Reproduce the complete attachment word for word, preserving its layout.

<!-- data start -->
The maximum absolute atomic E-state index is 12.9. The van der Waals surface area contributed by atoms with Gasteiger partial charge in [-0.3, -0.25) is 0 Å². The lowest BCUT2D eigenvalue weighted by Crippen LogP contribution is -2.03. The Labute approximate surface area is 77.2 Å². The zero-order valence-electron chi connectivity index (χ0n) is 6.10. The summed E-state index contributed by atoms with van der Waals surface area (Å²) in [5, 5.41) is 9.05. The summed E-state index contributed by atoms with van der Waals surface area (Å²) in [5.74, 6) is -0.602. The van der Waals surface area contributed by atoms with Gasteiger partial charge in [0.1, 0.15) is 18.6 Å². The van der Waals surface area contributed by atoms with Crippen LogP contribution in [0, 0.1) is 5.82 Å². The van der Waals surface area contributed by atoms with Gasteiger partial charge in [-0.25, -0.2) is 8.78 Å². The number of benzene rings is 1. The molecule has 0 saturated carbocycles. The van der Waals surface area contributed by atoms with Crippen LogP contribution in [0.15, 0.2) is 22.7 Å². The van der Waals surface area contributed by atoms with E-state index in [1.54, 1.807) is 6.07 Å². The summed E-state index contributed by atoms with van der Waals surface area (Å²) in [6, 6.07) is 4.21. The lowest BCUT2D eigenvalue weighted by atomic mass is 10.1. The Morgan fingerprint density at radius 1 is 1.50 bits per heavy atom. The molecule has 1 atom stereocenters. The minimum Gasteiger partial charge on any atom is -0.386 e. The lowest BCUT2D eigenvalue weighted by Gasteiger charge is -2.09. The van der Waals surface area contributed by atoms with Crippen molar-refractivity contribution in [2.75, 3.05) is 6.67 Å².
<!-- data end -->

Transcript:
The maximum absolute atomic E-state index is 12.9. The van der Waals surface area contributed by atoms with Gasteiger partial charge in [-0.3, -0.25) is 0 Å². The lowest BCUT2D eigenvalue weighted by Crippen LogP contribution is -2.03. The Labute approximate surface area is 77.2 Å². The zero-order valence-electron chi connectivity index (χ0n) is 6.10. The summed E-state index contributed by atoms with van der Waals surface area (Å²) in [5, 5.41) is 9.05. The summed E-state index contributed by atoms with van der Waals surface area (Å²) in [5.74, 6) is -0.602. The van der Waals surface area contributed by atoms with Gasteiger partial charge in [0.1, 0.15) is 18.6 Å². The van der Waals surface area contributed by atoms with Crippen LogP contribution in [0, 0.1) is 5.82 Å². The van der Waals surface area contributed by atoms with Gasteiger partial charge in [-0.25, -0.2) is 8.78 Å². The number of benzene rings is 1. The molecule has 0 saturated carbocycles. The van der Waals surface area contributed by atoms with Crippen LogP contribution in [0.15, 0.2) is 22.7 Å². The van der Waals surface area contributed by atoms with E-state index in [1.54, 1.807) is 6.07 Å². The summed E-state index contributed by atoms with van der Waals surface area (Å²) in [6, 6.07) is 4.21. The lowest BCUT2D eigenvalue weighted by atomic mass is 10.1. The Morgan fingerprint density at radius 1 is 1.50 bits per heavy atom. The molecule has 1 atom stereocenters. The minimum Gasteiger partial charge on any atom is -0.386 e. The lowest BCUT2D eigenvalue weighted by Gasteiger charge is -2.09. The van der Waals surface area contributed by atoms with Crippen molar-refractivity contribution in [2.75, 3.05) is 6.67 Å².